The Annals of Imperial Rome

By Cornelius Tacitus; Michael Grant | Go to book overview

CHAPTER II
The Fall of Agrippina

THE first casualty of the new reign was the governor of Asia, Marcus Junius Silanus (II). His death was treacherously contrived by Agrippina, without Nero's knowledge. It was not provoked by any ferocity of temper. Silanus was lazy, and previous rulers had despised him -- Gaius used to call him 'the Golden Sheep'. But Agrippina was afraid he would avenge her murder of his brother.1 Popular gossip, too, widely suggested that Nero, still almost a boy and emperor only by a crime, was less eligible for the throne than a mature, blameless aristocrat who was, like himself, descended from the Caesars. For Silanus was a great-great-grandson of the divine Augustus -- and this still counted. So he was murdered. The act was done by a gentleman (outside the senate) and an ex-slave,2 the emperor's agents in Asia. Without the precautions necessary to maintain secrecy, they administered poison to the governor at dinner.

Equally hurried was the death of Claudius' ex-slave Narcissus. I have described his feud with Agrippina. Imprisoned and harshly treated, the threat of imminent execution drove him to suicide. The emperor, however, was sorry: Narcissus' greed and extravagance harmonized admirably with his own still latent vices.

Other murders were meant to follow. But the emperor's tutors, Sextus Afranius Burrus and Lucius Annaeus Seneca, prevented them. These two men, with a unanimity rare among partners in power, were, by different methods, equally influential. Burrus' influence lay in soldierly efficiency and seriousness of character, Seneca's in amiable high principles and his tuition of Nero in public speaking. They collaborated in controlling the emperor's perilous adolescence; their policy was to direct his deviations from virtue into licensed indulgences. Against Agrippina's violence inflamed by all the passions of ill-gotten tyranny, they united.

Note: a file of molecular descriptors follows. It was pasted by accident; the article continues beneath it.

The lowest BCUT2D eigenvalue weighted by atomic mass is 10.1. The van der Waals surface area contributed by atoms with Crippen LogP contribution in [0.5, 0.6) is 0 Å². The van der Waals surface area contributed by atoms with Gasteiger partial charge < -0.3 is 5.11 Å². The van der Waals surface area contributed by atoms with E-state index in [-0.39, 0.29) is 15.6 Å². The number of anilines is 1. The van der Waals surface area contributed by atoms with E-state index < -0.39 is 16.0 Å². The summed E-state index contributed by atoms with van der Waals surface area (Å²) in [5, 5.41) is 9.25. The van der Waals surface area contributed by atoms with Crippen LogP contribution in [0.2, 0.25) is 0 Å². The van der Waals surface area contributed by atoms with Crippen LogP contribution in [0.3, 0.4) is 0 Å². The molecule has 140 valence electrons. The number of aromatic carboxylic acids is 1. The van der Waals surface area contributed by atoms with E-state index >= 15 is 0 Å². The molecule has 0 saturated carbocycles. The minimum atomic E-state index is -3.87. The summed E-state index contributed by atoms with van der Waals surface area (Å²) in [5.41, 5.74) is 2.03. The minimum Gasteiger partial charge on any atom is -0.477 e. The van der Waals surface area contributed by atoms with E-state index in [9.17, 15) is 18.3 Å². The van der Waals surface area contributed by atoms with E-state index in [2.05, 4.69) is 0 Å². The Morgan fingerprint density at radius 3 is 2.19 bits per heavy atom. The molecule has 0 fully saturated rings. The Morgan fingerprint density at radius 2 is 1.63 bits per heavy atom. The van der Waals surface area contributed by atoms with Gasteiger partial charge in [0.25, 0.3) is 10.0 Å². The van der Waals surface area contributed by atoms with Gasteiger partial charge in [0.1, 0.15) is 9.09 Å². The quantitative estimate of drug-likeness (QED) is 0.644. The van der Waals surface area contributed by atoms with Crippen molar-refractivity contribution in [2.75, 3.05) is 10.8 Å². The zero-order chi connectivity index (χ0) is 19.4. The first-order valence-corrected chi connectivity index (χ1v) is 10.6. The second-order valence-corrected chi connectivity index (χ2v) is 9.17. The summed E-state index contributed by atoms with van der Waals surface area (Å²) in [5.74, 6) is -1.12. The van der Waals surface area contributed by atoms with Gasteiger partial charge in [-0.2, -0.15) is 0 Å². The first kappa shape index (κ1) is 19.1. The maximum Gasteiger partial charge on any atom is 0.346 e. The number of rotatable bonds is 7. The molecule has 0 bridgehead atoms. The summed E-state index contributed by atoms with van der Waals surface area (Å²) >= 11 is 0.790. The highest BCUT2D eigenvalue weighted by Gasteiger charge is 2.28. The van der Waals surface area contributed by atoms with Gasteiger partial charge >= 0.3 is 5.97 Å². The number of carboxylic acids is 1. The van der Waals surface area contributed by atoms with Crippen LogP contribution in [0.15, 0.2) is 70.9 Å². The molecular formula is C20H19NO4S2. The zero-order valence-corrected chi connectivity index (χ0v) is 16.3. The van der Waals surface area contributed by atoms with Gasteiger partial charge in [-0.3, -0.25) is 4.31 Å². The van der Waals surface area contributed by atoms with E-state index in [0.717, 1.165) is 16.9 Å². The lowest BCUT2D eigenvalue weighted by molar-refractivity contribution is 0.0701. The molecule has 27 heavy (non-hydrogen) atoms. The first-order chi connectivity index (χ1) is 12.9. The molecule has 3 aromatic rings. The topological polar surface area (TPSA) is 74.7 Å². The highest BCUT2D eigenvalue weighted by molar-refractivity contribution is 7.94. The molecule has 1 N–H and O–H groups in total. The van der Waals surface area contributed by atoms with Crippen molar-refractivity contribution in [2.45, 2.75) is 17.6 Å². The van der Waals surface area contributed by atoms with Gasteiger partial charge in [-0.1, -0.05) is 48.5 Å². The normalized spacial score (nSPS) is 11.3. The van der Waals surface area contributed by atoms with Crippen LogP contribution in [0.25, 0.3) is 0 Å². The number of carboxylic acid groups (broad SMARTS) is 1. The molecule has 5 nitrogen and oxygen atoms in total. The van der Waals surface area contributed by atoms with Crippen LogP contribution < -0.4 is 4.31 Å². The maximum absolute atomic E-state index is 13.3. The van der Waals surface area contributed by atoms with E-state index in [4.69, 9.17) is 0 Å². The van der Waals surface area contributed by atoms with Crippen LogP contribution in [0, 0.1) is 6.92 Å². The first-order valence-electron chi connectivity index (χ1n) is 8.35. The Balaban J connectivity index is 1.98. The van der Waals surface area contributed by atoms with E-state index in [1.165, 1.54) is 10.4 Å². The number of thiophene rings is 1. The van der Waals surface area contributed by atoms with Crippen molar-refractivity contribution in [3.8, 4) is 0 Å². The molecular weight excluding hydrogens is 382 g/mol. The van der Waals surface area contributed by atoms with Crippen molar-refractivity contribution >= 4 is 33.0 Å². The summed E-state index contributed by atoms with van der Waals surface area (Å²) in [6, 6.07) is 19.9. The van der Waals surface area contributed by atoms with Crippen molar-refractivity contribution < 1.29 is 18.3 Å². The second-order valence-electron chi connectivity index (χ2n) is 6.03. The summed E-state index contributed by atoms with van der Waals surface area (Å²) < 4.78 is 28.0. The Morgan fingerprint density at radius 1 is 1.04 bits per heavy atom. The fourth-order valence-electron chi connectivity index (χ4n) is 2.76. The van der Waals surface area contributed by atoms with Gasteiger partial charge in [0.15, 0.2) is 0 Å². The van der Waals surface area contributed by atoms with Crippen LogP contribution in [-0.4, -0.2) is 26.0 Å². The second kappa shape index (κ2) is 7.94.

____________________
1
Lucius Junius Silanus Torquatus (I).
2
Publius Celer and Helius.

-274-

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The Annals of Imperial Rome
Table of contents

Table of contents

  • Title Page 3
  • Contents 5
  • Introduction 7
  • The Annals Of Imperial Rome 27
  • Chapter 1 - From Augustus to Tiberius 29
  • Chapter 2 - Mutiny on the Frontiers 41
  • Chapter 3 - War with the Germans 59
  • Chapter 4 - The First Treason Trials 88
  • Chapter 5 - The Death of Germanicus 102
  • Chapter 6 - Tiberius and the Senate 126
  • Chapter 7 - 'Partner of My Labours' 153
  • Chapter 8 - The Reign of Terror 193
  • Part Two - Claudius and Nero 223
  • Chapter 9 - The Fall of Messalina 225
  • Chapter 10 - The Mother of Nero 244
  • Chapter II - The Fall of Agrippina 274
  • Chapter 12 - Nero and His Helpers 310
  • Chapter 13 - Eastern Settlement 334
  • Chapter 14 - The Burning of Rome 349
  • Chapter 15 - The Plot 356
  • Chapter 16 - Innocent Victims 370
  • Notes 385
  • List of Roman Emperors 399
  • Lists of Some Eastern Monarchs 400
  • Key to Technical Terms 402
  • Key to Place-Names 410
  • Genealogical Tables 433
  • Index of Personal Names 439
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